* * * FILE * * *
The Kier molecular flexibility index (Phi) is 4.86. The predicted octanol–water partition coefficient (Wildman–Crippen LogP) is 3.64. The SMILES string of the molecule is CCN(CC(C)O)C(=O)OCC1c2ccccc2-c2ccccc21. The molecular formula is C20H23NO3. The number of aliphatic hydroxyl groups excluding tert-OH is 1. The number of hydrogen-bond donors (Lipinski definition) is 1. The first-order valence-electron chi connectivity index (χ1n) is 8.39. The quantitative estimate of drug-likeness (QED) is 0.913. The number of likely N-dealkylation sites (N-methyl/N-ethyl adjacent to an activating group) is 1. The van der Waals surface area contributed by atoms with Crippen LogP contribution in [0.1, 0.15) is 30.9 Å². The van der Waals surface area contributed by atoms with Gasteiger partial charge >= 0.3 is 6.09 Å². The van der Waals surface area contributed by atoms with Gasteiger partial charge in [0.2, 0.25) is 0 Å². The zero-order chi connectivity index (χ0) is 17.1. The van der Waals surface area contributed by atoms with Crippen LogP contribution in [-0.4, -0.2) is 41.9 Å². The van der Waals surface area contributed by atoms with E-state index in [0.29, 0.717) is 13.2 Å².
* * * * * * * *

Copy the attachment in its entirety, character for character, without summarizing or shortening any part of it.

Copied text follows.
The Kier molecular flexibility index (Phi) is 4.86. The predicted octanol–water partition coefficient (Wildman–Crippen LogP) is 3.64. The SMILES string of the molecule is CCN(CC(C)O)C(=O)OCC1c2ccccc2-c2ccccc21. The molecular formula is C20H23NO3. The number of aliphatic hydroxyl groups excluding tert-OH is 1. The number of hydrogen-bond donors (Lipinski definition) is 1. The first-order valence-electron chi connectivity index (χ1n) is 8.39. The quantitative estimate of drug-likeness (QED) is 0.913. The number of likely N-dealkylation sites (N-methyl/N-ethyl adjacent to an activating group) is 1. The van der Waals surface area contributed by atoms with Crippen LogP contribution in [0.1, 0.15) is 30.9 Å². The van der Waals surface area contributed by atoms with Gasteiger partial charge >= 0.3 is 6.09 Å². The van der Waals surface area contributed by atoms with Gasteiger partial charge in [0.2, 0.25) is 0 Å². The zero-order chi connectivity index (χ0) is 17.1. The van der Waals surface area contributed by atoms with Crippen LogP contribution in [-0.4, -0.2) is 41.9 Å². The van der Waals surface area contributed by atoms with E-state index in [0.29, 0.717) is 13.2 Å².